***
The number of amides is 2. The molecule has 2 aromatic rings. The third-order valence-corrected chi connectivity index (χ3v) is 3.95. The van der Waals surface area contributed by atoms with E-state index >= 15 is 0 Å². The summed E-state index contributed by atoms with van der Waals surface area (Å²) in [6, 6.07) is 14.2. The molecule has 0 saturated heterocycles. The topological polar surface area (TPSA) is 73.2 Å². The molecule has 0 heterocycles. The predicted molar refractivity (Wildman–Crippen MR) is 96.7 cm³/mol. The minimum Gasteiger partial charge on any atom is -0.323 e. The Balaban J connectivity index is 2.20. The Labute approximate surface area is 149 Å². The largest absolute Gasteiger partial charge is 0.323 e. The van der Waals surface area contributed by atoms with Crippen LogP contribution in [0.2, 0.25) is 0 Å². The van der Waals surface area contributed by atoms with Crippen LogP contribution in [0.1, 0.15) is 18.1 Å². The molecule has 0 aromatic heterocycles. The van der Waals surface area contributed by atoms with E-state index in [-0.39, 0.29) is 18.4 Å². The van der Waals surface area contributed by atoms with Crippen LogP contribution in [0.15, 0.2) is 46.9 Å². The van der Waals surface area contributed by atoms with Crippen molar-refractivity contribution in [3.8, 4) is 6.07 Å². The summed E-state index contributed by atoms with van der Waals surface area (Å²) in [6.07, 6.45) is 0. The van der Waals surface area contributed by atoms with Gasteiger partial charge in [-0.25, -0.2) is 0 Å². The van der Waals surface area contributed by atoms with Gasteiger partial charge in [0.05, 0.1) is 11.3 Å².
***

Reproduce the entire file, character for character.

The number of amides is 2. The molecule has 2 aromatic rings. The third-order valence-corrected chi connectivity index (χ3v) is 3.95. The van der Waals surface area contributed by atoms with E-state index >= 15 is 0 Å². The summed E-state index contributed by atoms with van der Waals surface area (Å²) in [6, 6.07) is 14.2. The molecule has 0 saturated heterocycles. The topological polar surface area (TPSA) is 73.2 Å². The molecule has 0 heterocycles. The predicted molar refractivity (Wildman–Crippen MR) is 96.7 cm³/mol. The minimum Gasteiger partial charge on any atom is -0.323 e. The Balaban J connectivity index is 2.20. The Labute approximate surface area is 149 Å². The largest absolute Gasteiger partial charge is 0.323 e. The van der Waals surface area contributed by atoms with Crippen LogP contribution in [0.2, 0.25) is 0 Å². The van der Waals surface area contributed by atoms with Crippen LogP contribution in [0.1, 0.15) is 18.1 Å². The molecule has 0 aromatic heterocycles. The van der Waals surface area contributed by atoms with E-state index in [-0.39, 0.29) is 18.4 Å². The van der Waals surface area contributed by atoms with Crippen LogP contribution in [0.15, 0.2) is 46.9 Å². The van der Waals surface area contributed by atoms with Crippen molar-refractivity contribution in [3.8, 4) is 6.07 Å². The summed E-state index contributed by atoms with van der Waals surface area (Å²) in [6.07, 6.45) is 0. The van der Waals surface area contributed by atoms with Gasteiger partial charge in [-0.25, -0.2) is 0 Å². The van der Waals surface area contributed by atoms with Gasteiger partial charge in [0.05, 0.1) is 11.3 Å².